Posted by: RaeAn | 9 October 2010

Sukkot Travel!

I’m finally taking the time to write about my Sukkot break, and hoo boy, is it a doozy — I did a lot!

For a little while, I just chilled out in Jerusalem. I ate dinner in the HUC sukkah for the first two nights with friends from school, got some R&R out of the way before I headed north for some traveling.

First, Chuck and I went on a day trip with Nefesh b’Nefesh, which is the organization which helped him (and all other Jewish immigrants) make Aliyah. We went to the Ramat Hanadiv Gardens near Zichron Ya’akov, which is a bit or a tribute to the Baron Rothschild, who helped fund many Israeli towns and institutions and prevented many, including Zichron Ya’akov, from completely floundering before they could develop the infrastructure to become more self-sufficient. It was a gorgeous garden.

(Full photo album: http://picasaweb.google.com/hippiegirl5352/TishbiWineryTrip#)

 

Water lily in the pond in the Herb Garden, which was built for blind visitors. All the herbs had specific scents and visitors are allowed to pick them and smell them.
View of the Mediterranean Sea from the gardens.
There was a guy in a unicorn costume wandering around the gardens. Yeah, it’s as weird as you think it is. But apparently there was some sort of Sukkot thing of “Can you find the unicorn?” promotional thing, so he wandered around and the kids had to try to find him. Yeah.
Me in the garden!

Then we got lunch in town at Zichron Ya’akov. We were rushed through that, so I didn’t get any pictures, but it’s a gorgeous little town.

Then we went to the Tishbi winery for a tour and some tastings:

 

 

These are the barrels where they age the wine. They age the good red wines somewhere between 6 months to 2 years in these barrels. Each barrel can be sued for up to 4 years, so they'll rotate the wines that each barrel contains at least once throughout its lifetime before it gets tossed/used as storage/something.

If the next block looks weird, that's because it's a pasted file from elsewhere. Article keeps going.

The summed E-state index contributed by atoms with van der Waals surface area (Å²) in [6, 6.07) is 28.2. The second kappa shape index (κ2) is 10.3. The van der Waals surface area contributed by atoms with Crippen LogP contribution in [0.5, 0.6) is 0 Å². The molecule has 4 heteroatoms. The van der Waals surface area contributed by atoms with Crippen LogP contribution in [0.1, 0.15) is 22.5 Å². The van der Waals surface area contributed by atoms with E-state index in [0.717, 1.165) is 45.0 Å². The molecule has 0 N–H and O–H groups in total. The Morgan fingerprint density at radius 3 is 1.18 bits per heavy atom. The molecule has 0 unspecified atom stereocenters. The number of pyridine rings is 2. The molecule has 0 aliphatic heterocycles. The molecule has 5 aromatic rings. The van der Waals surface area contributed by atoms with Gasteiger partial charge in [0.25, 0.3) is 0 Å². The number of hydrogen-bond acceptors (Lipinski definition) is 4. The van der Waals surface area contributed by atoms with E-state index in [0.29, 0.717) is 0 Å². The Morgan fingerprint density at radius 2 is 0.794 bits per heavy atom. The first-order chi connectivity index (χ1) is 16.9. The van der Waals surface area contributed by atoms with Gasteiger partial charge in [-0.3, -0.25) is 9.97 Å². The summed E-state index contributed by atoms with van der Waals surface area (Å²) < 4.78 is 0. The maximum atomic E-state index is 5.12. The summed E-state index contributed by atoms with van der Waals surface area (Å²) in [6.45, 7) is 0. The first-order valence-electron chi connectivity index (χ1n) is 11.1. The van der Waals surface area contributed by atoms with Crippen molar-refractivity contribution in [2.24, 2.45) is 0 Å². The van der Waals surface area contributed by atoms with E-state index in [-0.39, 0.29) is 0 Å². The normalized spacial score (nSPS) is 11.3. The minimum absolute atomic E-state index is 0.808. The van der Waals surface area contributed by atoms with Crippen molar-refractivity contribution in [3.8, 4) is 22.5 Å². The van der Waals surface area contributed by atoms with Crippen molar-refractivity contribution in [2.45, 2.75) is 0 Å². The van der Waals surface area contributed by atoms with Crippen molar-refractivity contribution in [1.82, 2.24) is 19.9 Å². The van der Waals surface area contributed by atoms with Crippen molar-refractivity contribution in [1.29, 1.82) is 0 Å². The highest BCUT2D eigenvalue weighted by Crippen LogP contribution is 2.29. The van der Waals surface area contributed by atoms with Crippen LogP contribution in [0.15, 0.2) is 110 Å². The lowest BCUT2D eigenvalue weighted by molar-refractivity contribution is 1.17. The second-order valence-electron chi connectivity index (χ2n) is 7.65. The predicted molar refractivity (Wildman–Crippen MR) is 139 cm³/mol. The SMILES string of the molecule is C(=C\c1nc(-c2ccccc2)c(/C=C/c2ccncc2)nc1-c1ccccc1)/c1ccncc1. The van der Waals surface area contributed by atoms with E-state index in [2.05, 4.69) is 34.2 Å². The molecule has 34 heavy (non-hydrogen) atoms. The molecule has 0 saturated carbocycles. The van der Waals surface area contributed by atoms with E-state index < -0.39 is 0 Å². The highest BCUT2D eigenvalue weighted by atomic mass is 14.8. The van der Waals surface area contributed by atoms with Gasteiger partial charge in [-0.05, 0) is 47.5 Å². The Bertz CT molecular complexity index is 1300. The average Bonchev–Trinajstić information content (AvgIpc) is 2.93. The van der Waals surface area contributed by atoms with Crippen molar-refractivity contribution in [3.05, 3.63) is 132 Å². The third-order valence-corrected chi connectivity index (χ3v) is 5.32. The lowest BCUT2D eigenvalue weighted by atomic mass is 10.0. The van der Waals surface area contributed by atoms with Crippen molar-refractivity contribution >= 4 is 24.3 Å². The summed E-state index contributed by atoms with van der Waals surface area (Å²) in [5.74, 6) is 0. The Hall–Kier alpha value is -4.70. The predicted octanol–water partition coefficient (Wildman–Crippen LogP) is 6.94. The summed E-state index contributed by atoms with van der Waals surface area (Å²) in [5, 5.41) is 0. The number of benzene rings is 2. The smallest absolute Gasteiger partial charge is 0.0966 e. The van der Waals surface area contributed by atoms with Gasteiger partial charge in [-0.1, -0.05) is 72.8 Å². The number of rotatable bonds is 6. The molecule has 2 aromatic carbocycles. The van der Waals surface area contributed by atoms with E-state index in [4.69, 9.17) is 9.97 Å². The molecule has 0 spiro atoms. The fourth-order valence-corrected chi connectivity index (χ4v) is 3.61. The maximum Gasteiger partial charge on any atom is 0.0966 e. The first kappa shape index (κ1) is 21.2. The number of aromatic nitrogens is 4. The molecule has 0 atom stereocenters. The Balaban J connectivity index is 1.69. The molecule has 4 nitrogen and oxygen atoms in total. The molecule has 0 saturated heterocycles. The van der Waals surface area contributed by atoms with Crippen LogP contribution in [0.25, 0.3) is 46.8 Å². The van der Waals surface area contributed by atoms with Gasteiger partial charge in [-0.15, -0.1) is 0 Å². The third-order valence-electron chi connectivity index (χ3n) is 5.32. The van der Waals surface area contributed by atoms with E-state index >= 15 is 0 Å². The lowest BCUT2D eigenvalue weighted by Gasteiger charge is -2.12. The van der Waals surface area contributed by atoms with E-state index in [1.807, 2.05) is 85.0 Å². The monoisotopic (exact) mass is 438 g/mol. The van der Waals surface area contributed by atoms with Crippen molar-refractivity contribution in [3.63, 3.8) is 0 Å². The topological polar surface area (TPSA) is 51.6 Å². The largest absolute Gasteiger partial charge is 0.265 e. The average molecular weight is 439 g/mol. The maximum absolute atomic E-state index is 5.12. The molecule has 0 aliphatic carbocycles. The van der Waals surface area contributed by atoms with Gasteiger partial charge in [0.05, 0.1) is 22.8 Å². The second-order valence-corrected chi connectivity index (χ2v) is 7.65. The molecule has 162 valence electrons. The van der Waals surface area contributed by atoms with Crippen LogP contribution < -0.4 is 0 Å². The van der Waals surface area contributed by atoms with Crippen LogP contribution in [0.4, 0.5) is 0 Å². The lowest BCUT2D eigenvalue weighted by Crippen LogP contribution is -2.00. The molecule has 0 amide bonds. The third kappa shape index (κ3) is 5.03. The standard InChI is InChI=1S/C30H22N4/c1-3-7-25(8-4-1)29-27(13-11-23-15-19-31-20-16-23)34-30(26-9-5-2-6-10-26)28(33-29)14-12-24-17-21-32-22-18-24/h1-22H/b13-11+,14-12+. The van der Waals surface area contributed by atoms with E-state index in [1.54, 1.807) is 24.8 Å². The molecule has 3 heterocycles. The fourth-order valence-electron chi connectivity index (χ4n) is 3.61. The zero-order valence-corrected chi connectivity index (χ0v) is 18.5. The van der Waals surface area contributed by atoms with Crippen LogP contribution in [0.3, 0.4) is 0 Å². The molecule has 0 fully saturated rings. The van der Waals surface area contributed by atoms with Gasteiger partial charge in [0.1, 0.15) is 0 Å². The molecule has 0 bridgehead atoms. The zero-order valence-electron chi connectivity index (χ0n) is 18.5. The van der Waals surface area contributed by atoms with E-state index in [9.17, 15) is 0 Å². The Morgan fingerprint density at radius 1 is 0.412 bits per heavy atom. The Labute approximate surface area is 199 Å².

About to begin tasting the wines!

 

 

 

Chuck and I finally get our hands on some delicious red wine!

 

After that little day trip, we spent the night in back Tel Aviv. I met up with my cousin Tali the next day for coffee (she lives in Haifa, but was passing through Tel Aviv on her way to a trip to Kibbutz Ein Gedi in the south). Then Chuck and I boarded a train to spend some time in Haifa.

(Full Haifa photo album: http://picasaweb.google.com/hippiegirl5352/SukkotTravelHaifa#)

First thing we did was tour the Baha’i Gardens (after finally figuring out the directions there). For more information on the Baha’i Gardens… go here.

 

View of the Baha'i Gardens from the top.

 

 

They had water flowing down both sides of the stairs. These gardens took $250 million to establish and require $4 million a year just to maintain... and they don't accept money from anyone who's not Baha'i, so all that money comes from followers of the Baha'i faith. The city of Haifa offered to subsidize the gardens, but they refused the money.

 

 

Such gorgeous flowers there. I admire them so much. Every plant I try to keep dies. (Sigh.. Yes, including Charlie the chili plant, in case you were wondering. He's gone.)

 

 

Standing at the bottom of the Baha'i Gardens... such an incredible feat, building such a garden into the side of the mountain like that.

 

Then Chuck and I walked to the Statue Garden nearby.

 

 

First statue in the statue garden.

 

 

Me again.

 

 

This statue reminded me of Eve in the Garden of Eden.

 

 

Mother and child.

 

Then we walked around a little before finding our hotel.

 

Overlooking Haifa.

 

We relaxed in our hotel a little before going out to dinner.